Event Design

How Events Can Make Non-Drinkers Feel Included

When bourbon maker Old Forester started offering alcohol-free mint juleps at the Kentucky Derby, it became clear that non-alcoholic beverages had become a thing. And to many event planners, the companies they work for, as well as attendees, that is a good thing.

There are plenty of reasons to provide non-alcoholic (NA) alternatives at events. Some people are watching their weight and don’t want the extra calories; some don’t like the taste of booze; some are pregnant; some are taking medication that doesn’t play well with alcohol; some are managing substance abuse issues; some want to stay clear-headed at conference sessions; some simply want to be careful around friends, colleagues, and bosses, lest a faux pas falls from tipsy lips.

Event planners and caterers at the forefront of the booze-free trend are coming up with all sorts of delicious and often creative alternatives to wine and cocktails that rise well above the standard offerings of seltzer, soda, and O’Doul’s.

“The key to any successful bar is making a good drink, booze or no booze,” said Sunna Yassin, founder of Los Angeles-based event planning firm Bash Please. “The key is to use fresh ingredients, like pressed juices,” when offering NA versions of cocktails, whether traditional or trendy. Los Angeles bar consultant and bartender Gaby Mlynarczyk, who got interested in NA drinks while on a mission to come up with a delicious NA version of Campari, uses coriander and juniper to infuse a gin alternative and chai tea to fashion a non-alcoholic rum & Coke. 

A spirited alternative

Mlynarczyk is one of a growing group of mixologists who use botanical spirits (meaning non-alcoholic and, interestingly, no-sugar) marketed by companies like Seedlip, whose popularity was so explosive that the company quickly expanded from London to Los Angeles and Sydney. The company’s website is full of imaginative recipes from bartenders around the world. (An example: The orange-flavored Grove 42 spirit mixed with fresh watermelon or strawberry and lime juice, spiced agave syrup, and spices, makes a sublime riff on the margarita.) Another purveyor of non-alcoholic beverages that taste like alcohol is Spiritless , which produces non-alcoholic (NA) bourbon and tequila, and Ritual Zero Proof which produces NA whisky and gin.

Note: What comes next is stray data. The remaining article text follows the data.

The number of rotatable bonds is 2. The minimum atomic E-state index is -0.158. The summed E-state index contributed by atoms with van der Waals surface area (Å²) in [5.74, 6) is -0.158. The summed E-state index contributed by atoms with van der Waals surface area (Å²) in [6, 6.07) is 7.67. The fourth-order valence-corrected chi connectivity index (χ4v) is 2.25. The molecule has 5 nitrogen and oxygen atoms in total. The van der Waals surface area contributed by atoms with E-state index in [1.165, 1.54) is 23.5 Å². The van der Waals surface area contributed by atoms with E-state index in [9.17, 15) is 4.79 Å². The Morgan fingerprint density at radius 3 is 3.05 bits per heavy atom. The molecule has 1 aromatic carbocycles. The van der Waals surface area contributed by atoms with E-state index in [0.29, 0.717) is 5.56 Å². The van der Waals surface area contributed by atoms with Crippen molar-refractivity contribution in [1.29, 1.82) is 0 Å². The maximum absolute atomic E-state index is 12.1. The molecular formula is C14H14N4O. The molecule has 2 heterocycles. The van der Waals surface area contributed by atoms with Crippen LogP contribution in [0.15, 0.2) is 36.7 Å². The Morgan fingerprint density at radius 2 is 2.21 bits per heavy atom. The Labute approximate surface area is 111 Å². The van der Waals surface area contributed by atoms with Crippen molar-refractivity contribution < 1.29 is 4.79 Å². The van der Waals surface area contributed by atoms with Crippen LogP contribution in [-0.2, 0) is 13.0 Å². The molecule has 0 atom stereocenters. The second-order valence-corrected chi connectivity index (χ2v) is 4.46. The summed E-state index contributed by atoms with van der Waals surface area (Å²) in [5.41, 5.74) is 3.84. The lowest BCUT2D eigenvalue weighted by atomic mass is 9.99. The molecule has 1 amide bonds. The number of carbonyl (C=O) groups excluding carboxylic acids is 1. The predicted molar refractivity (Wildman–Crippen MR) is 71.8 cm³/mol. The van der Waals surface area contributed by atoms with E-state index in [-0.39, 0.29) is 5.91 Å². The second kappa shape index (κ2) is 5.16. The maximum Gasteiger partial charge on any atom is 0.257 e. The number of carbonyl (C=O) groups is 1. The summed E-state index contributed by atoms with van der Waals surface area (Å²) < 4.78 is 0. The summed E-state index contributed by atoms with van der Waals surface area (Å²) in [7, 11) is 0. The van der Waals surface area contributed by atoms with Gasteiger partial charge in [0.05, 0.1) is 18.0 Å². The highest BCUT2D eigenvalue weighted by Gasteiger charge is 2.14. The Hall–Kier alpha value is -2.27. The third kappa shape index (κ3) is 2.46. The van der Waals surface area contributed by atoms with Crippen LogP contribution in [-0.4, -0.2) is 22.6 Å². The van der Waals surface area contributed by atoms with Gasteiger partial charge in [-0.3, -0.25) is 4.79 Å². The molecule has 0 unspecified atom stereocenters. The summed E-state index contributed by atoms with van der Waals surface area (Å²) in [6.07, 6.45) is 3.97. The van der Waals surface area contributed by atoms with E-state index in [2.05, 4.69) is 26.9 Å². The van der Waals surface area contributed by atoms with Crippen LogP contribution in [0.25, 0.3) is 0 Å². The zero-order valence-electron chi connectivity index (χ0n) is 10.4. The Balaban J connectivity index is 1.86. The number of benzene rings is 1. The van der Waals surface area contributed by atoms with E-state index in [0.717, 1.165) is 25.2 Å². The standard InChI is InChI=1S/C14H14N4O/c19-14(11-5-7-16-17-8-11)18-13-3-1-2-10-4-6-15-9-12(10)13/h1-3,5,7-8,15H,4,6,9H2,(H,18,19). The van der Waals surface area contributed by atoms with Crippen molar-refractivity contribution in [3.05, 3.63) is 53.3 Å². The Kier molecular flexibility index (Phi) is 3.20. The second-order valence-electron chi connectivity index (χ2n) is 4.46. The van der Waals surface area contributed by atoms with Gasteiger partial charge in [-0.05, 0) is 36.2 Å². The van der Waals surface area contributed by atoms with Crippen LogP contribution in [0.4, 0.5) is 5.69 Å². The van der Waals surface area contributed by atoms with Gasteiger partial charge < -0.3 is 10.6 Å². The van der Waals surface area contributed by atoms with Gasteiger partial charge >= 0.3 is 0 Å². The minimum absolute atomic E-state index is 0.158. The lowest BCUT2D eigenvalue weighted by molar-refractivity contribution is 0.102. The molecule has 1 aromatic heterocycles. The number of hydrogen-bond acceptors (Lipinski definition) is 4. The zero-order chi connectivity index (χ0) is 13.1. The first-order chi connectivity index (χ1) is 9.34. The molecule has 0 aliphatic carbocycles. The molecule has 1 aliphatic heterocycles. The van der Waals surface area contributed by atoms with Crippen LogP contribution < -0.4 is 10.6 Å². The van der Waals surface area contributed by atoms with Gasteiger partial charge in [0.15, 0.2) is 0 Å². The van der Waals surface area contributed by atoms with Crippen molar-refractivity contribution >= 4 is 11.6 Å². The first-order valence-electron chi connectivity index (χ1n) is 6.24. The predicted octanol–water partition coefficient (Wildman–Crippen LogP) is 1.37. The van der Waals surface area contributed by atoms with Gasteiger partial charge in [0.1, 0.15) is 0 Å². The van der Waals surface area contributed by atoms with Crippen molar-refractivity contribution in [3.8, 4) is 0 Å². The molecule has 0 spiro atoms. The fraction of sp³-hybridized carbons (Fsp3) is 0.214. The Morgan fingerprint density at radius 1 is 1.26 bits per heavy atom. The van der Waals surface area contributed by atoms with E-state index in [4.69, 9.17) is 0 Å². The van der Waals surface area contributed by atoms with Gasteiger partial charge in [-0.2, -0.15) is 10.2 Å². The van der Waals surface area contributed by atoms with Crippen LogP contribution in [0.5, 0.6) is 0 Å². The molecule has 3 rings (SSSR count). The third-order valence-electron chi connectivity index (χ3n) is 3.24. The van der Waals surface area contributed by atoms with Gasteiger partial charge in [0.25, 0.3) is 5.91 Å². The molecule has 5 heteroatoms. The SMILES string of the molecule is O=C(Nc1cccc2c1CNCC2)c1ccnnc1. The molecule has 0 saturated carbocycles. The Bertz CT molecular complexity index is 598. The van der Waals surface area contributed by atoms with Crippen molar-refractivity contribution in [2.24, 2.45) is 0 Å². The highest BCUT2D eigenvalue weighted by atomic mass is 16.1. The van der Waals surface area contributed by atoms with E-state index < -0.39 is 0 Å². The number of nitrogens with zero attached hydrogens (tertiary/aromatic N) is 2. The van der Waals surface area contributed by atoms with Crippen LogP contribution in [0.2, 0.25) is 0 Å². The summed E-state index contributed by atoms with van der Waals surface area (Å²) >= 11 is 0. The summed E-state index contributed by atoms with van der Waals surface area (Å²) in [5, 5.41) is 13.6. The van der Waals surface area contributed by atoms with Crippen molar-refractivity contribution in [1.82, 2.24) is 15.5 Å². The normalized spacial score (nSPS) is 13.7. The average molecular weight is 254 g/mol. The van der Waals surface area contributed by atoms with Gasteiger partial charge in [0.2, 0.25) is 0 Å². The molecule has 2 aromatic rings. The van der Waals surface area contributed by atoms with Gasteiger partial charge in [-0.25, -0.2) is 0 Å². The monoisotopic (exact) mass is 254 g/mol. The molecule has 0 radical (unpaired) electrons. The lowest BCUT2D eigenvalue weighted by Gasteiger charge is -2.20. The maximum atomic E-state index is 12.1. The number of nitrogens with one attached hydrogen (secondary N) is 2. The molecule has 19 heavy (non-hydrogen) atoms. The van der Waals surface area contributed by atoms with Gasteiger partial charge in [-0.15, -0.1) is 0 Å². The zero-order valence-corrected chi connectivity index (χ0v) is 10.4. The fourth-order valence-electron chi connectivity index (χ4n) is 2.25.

A purveyor of a different kind of non-alcoholic beverage is the actress Blake Lively, who started the company Betty Buzz when she tired of drinking seltzer at parties (she doesn’t drink). Her firm produces sparkling, low-calorie, unsweetened juice-based mixers. “It is clear mixers are the unsung heroes of the drink world and deserve just as much love as alcohol,” she said at the company launch. There are currently five flavors, all effervescent: tonic water, sparkling grapefruit, Meyer lemon club soda, sparkling lemon lime and ginger beer. They’re designed to be enjoyed on their own, and also work well as a base if guests do want to add vodka, tequila or gin.

Even hotels are getting in on the NA trend; Hyatt introduced its “Zero Proof, Zero Judgment” beverage program in the US in August 2021. It’s been so successful it’s been expanded to several of its brands, including Andaz, Hyatt Centric and The Unbound Collection.

Don’t mock the mocktail

The name may be twee, but mocktails — drinks that have all the ingredients of a cocktail except the alcohol, and are served in the same kind of glass and with the same garnishes as their alcoholic counterparts — are becoming a fixture at events, from conventions to weddings. “No one should ever hesitate when walking towards a bar and think to themselves, I wonder if there will be a drink option for me without alcohol,” said Jesse Hawkins, Founder of the Mocktail Project, a nonprofit devoted to “supporting a safe, inclusive, stigma-free drinking culture.”

It was Hawkins who was asked to create the nonalcoholic mint julep at the Derby, and he, along with Jackie Zykan, who has the enviable job title of Master Taste Tester at Old Forester, crafted a luscious concoction that combines mint tea, bourbon smoked sugar (demerara sugar smoked using barrel staves that once held bourbon), oleo-saccarum (a cocktail and punch ingredient that uses a cold process to extract oil from citrus peels by burying them in sugar) and mint sprigs.

Other ideas for delicious alternatives to alcoholic drinks:

  • Kombucha cocktails, which are not only tasty but good for you; some kombuchas are even sugar-free
  • Non-alcoholic cider, which is fizzy and mixes well with cranberry and blackberry juices
  • A pressed-juice station with unusual fruit choices, such as mango, lychee, tangerine, watermelon, guava and passion fruit
  • A custom soda station where guests can choose from a variety of fruit-infused syrups and bitters, which are then mixed with seltzer and garnished with herbs and/or fruit slices

Palatable NA wine has become easily available as well. One source is Studio Null, which sources product from acclaimed winemakers in Germany and Spain. For beer drinkers, there’s a well-reviewed lineup of NA craft beers from Athletic Brewing Company.